Some of the best bargains may be the Series II cars. Although the Series II's enjoy a certain loyal following, these cars are generally (and needlessly) unloved. On one hand this means that finding a well-kept example may be difficult yet, on the other, some good buys may be lurking. The previously mentioned caveats apply, though.
While discussing the Series II's, it should be mentioned that the Coupes really fall into their own niche. This model is very desirable and is appreciating more rapidly than the sedan versions. I won't go as far as saying any Coupe is worth buying but a less conservative approach may be justified, providing, of course, you don't let your emotions run totally unchecked.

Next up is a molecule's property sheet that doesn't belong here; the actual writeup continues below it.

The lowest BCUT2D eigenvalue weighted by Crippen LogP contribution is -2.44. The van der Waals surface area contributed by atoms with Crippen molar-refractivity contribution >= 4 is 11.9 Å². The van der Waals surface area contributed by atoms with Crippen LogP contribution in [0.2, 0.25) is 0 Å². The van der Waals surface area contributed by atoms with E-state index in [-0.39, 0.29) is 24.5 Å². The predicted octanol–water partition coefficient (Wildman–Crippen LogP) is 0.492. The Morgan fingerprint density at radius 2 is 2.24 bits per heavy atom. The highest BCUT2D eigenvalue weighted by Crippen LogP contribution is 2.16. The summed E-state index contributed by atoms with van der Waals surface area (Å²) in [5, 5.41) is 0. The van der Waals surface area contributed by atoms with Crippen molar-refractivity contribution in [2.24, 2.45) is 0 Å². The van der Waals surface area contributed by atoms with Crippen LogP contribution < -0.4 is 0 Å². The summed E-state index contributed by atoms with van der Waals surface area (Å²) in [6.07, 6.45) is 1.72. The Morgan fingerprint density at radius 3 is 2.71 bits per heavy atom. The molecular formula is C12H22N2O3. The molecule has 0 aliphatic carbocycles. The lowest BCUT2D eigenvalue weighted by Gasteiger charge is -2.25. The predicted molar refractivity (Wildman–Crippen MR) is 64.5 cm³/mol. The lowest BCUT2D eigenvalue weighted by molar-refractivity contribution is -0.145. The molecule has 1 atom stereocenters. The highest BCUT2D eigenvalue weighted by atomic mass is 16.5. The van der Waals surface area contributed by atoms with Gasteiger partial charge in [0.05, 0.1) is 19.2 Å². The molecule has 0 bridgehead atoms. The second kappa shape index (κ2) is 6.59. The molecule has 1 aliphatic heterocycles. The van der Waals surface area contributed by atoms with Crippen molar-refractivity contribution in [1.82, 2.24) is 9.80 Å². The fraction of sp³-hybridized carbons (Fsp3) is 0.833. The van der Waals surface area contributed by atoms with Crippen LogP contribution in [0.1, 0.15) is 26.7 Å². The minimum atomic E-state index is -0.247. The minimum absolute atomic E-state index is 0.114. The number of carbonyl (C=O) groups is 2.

One of the advantages of the XJ saloons, despite urban legend, their relative simplicity. A great many repair and routine servicing operations are well within the realm of the average do-it-yourselfer. In fact, this is one of those cars where, contrary to convention, a prospective buyer may do well to consider cosmetics over mechanicals. As mentioned previously, body, paint and interior refurbishment can be very costly but many mechanical repairs are surprisingly inexpensive for a home mechanic. Of course, a major engine or drivetrain failure would not fall into this category but, after some homework, an XJ buyer can readily identify which faults appear expensive but, in fact, are very easy to fix.